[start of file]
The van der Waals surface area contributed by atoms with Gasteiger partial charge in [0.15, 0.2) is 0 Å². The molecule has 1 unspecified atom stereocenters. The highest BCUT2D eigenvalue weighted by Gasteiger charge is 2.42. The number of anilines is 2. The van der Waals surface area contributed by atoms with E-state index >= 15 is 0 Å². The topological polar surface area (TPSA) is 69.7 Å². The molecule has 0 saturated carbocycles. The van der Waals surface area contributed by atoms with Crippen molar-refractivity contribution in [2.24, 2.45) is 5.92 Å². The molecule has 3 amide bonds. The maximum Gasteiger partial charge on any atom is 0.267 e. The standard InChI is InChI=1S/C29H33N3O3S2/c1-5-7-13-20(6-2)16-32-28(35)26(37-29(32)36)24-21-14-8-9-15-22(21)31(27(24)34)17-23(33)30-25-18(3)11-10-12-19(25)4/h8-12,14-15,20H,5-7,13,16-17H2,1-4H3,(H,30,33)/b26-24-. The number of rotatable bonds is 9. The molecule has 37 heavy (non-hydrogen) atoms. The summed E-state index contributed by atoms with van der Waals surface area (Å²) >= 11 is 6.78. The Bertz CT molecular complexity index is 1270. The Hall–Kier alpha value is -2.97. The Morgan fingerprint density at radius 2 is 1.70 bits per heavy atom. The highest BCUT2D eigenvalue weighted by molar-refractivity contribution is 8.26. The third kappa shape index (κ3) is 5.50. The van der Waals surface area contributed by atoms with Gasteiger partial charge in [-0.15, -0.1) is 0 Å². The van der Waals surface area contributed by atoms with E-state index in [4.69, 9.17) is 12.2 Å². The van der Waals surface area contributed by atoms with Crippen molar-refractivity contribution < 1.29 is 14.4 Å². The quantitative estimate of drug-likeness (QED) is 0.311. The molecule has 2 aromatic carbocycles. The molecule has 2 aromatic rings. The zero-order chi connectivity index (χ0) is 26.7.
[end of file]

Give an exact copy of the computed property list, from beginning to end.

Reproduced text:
The van der Waals surface area contributed by atoms with Gasteiger partial charge in [0.15, 0.2) is 0 Å². The molecule has 1 unspecified atom stereocenters. The highest BCUT2D eigenvalue weighted by Gasteiger charge is 2.42. The number of anilines is 2. The van der Waals surface area contributed by atoms with E-state index >= 15 is 0 Å². The topological polar surface area (TPSA) is 69.7 Å². The molecule has 0 saturated carbocycles. The van der Waals surface area contributed by atoms with Crippen molar-refractivity contribution in [2.24, 2.45) is 5.92 Å². The molecule has 3 amide bonds. The maximum Gasteiger partial charge on any atom is 0.267 e. The standard InChI is InChI=1S/C29H33N3O3S2/c1-5-7-13-20(6-2)16-32-28(35)26(37-29(32)36)24-21-14-8-9-15-22(21)31(27(24)34)17-23(33)30-25-18(3)11-10-12-19(25)4/h8-12,14-15,20H,5-7,13,16-17H2,1-4H3,(H,30,33)/b26-24-. The number of rotatable bonds is 9. The molecule has 37 heavy (non-hydrogen) atoms. The summed E-state index contributed by atoms with van der Waals surface area (Å²) >= 11 is 6.78. The Bertz CT molecular complexity index is 1270. The Hall–Kier alpha value is -2.97. The Morgan fingerprint density at radius 2 is 1.70 bits per heavy atom. The highest BCUT2D eigenvalue weighted by molar-refractivity contribution is 8.26. The third kappa shape index (κ3) is 5.50. The van der Waals surface area contributed by atoms with Gasteiger partial charge in [-0.15, -0.1) is 0 Å². The van der Waals surface area contributed by atoms with E-state index in [4.69, 9.17) is 12.2 Å². The van der Waals surface area contributed by atoms with Crippen molar-refractivity contribution < 1.29 is 14.4 Å². The quantitative estimate of drug-likeness (QED) is 0.311. The molecule has 2 aromatic carbocycles. The molecule has 2 aromatic rings. The zero-order chi connectivity index (χ0) is 26.7.